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I If electromagnetic waves propagate, do photons as well?

  1. Jul 27, 2017 #1
    In classical physics, EM waves propagate this is one of the main features of all waves in general. Usually for mechanical waves the elements (like molecules) that vibrate do some little motion. For example a string can move up and down, but the waves travel further through propagation. The information or a signal carried by these waves travels by propagation. For EM waves there is not even vibration (mechanical) of the elements involved but only a variation of E and B fields. For these waves there seem to be absolutely no physical motion involved. What about the quantum mechanical photons? Is there any physical motion involved?
    Because if photons propagate and not move then I suppose it is likely that all particles do that. Does the motion we know from classical physics where an object keeps its identity exist in QM or QFT?
     
  2. jcsd
  3. Jul 27, 2017 #2

    phinds

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    Photons don't propagate at all. EM waves propagate and if they encounter something a photon can be the result of that interaction.
     
  4. Jul 27, 2017 #3
    From that I understand the waves propagate and the photons simply pop-up (where they are observed for example) at fixed locations , but they don't propagate of travel. Is that correct?
     
  5. Jul 27, 2017 #4

    phinds

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    Yes, although "pop up where they are observed" is a bit casual. They come into existence when an EM wave excites something (like an atom)
     
  6. Jul 27, 2017 #5

    bhobba

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    In QM whats going on when not observed the theory is silent on. So the idea of propagation, which implies something going on regardless of observation, is not applicable.

    Thanks
    Bill
     
  7. Jul 27, 2017 #6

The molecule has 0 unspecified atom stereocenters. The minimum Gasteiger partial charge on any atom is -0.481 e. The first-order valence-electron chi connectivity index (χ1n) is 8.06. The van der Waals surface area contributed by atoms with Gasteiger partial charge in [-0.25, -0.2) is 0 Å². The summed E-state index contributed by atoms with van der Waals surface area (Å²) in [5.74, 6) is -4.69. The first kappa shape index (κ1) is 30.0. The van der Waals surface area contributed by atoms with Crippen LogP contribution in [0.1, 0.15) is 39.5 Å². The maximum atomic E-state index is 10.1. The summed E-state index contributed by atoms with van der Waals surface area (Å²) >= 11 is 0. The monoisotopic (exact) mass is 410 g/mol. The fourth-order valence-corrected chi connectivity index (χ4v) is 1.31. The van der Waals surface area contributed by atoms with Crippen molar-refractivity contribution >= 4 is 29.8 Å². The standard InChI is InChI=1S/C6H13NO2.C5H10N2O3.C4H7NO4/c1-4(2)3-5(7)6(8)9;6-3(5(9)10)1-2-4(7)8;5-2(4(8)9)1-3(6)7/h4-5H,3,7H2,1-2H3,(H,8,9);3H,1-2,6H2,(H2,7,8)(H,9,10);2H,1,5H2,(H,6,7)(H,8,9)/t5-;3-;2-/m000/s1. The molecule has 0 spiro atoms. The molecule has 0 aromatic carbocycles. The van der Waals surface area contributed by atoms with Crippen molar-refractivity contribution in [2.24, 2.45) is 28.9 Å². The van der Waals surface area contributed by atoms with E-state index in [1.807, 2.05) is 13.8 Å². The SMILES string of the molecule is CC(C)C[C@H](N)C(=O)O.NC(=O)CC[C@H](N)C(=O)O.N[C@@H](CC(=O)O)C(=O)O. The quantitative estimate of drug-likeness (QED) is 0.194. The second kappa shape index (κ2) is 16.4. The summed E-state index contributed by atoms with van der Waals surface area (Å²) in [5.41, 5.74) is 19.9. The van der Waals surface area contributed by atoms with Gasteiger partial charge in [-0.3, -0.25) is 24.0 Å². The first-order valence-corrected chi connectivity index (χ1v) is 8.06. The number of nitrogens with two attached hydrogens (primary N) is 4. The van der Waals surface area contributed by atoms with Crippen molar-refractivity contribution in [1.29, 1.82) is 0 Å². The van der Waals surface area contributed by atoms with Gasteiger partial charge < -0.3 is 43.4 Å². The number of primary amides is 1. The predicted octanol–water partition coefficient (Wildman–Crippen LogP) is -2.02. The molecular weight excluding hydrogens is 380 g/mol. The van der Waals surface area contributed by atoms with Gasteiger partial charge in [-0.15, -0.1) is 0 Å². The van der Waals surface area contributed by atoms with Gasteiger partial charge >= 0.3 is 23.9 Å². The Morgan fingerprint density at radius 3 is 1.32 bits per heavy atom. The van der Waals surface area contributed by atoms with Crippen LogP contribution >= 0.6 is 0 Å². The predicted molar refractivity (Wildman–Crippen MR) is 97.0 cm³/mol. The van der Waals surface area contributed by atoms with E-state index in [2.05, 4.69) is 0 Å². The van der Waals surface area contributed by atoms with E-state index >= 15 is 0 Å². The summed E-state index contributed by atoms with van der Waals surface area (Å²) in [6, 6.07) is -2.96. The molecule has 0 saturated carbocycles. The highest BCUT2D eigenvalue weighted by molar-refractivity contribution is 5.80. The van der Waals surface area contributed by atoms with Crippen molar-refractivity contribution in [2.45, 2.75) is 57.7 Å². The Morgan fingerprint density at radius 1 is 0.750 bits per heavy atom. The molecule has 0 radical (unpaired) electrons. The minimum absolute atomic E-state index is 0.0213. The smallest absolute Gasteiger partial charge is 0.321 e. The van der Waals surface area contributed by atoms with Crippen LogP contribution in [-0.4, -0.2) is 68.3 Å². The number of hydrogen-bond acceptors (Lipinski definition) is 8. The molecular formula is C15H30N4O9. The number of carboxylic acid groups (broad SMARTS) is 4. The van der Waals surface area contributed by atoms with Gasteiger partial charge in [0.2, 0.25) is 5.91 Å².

What about the other particles (leptons and quarks)?
     
  8. Jul 28, 2017 #7

    DrDu

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    ???
     
  9. Jul 28, 2017 #8

    vanhees71

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    First of all in classical theory the electromagnetic field to our present understanding is a fundamental entity. You cannot describe it by more fundamental other entities. It is defined operationally by its action on charged bodies.

    Now when quantizing it, what's provided by the theory as by any quantum theory are probabilities to have a certain "reaction", i.e., a scattering cross section. A photon is a special state of the electromagnetic field, namely a socalled single-photon Fock state. Photons are very difficult to explain in plain English. There's no way out: To really understand photons you need some mathematics. In any case you must not think about photons as something like a classical particle. This picture even more wrong than for massive quanta like electrons, protons, etc. E.g., one can prove from the formalism of relativistic QFT that a photon has no observable you could call "position of the photon". The only thing you can say, given the single-photon state at its preparation, is the probability to register it with some photodetector at a given place and a given time. In this sense the "electromagnetic field propagates" in the same sense as any other quantum system propagates, i.e., given the initial state you can calculate the probabilities for measuring an observable on this system at any time (provided you know the dynamics of the system with sufficient accuracy and are able to solve the equations of motion).
     
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